REBNY is opposed to Intro 1912 for numerous policy, practical, and legal reasons. REBNY understands the Council’s concern for eviction proceedings and shares its pursuit for fairness and justice in the process, notably during the COVID-19 pandemic. It is why REBNY was the first group to announce that its members voluntarily instituted a 90-day eviction moratorium for their tenants to provide relief. Additionally, as the pandemic has continued, REBNY members have been proactive with their tenants to best address their specific needs as we weather this crisis together.

The powers and duties of marshals and sheriffs are embedded within New York State law, not local law. The Council attempts to limit these duties through a local law. It is misguided and conceivably, unlawful basis by the Council to usurp State authority.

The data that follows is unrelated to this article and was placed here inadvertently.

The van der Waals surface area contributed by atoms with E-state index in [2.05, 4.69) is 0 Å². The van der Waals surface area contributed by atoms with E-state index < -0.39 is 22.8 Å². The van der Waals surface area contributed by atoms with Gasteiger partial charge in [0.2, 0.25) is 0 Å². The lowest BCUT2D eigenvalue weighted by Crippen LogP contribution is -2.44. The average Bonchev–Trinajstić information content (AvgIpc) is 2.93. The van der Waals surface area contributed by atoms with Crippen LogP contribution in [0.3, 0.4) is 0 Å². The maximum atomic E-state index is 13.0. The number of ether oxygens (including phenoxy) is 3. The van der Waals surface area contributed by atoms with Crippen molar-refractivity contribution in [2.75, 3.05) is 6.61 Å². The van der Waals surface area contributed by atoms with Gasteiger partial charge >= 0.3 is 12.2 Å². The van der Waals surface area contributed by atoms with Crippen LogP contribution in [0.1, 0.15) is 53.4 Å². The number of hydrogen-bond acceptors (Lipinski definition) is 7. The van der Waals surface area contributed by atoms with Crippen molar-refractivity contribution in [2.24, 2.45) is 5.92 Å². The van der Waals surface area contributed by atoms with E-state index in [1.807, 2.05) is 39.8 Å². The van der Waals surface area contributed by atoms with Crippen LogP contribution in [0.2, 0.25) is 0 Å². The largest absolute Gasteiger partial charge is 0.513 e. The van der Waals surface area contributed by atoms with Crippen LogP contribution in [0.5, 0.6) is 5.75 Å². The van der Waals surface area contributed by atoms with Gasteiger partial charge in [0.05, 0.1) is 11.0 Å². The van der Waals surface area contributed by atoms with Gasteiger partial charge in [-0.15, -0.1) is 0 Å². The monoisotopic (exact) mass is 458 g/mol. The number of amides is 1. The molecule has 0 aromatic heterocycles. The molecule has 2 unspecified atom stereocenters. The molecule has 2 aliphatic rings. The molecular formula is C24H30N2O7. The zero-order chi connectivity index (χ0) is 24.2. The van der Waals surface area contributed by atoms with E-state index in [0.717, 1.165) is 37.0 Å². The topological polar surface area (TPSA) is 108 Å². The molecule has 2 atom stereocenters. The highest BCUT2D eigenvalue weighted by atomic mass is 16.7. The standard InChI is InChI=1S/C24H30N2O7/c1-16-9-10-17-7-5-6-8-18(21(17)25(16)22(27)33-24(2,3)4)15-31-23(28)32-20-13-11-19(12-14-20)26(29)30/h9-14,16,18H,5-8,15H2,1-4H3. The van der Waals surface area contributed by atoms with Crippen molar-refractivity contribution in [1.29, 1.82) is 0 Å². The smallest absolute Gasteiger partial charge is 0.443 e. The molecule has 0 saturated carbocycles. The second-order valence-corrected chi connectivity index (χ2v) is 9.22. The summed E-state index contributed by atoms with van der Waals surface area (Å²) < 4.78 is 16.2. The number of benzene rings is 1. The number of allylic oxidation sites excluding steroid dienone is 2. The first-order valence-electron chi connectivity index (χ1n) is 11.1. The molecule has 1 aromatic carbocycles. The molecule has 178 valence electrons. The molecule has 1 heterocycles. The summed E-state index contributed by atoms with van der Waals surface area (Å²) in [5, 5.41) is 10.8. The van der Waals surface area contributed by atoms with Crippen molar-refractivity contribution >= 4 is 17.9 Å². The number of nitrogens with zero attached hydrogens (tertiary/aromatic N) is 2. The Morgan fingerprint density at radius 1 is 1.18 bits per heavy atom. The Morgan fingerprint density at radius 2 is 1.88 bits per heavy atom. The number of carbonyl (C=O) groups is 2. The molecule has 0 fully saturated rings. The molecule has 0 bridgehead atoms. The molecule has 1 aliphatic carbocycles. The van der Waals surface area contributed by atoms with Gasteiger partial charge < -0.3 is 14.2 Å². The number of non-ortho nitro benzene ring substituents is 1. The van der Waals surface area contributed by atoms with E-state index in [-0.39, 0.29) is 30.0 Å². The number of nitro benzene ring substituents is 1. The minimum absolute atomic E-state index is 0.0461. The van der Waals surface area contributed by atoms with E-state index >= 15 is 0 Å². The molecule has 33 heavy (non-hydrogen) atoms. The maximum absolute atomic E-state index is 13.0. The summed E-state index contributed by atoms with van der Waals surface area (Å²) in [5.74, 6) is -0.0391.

Notwithstanding the above, from a practical perspective, property owners rely on the ability to collect rent to meet their expenses. According to data collected by the City of New York, nearly 30% of a tenant’s rent goes to property taxes. In the past year, Class 2 properties experienced a 7.6% increase in property tax levy, a faster pace than that of the City as a whole, as the Rent Guidelines Board PIOC Report notes. Additionally, assessments rose 7.8% and the Class 2 levy share increased 0.4%. Rent also pays for utilities, insurance, maintenance, and other operating costs. As a result, not all property owners are able to forgo rental payments and simultaneously operate their properties at the same level for the next year.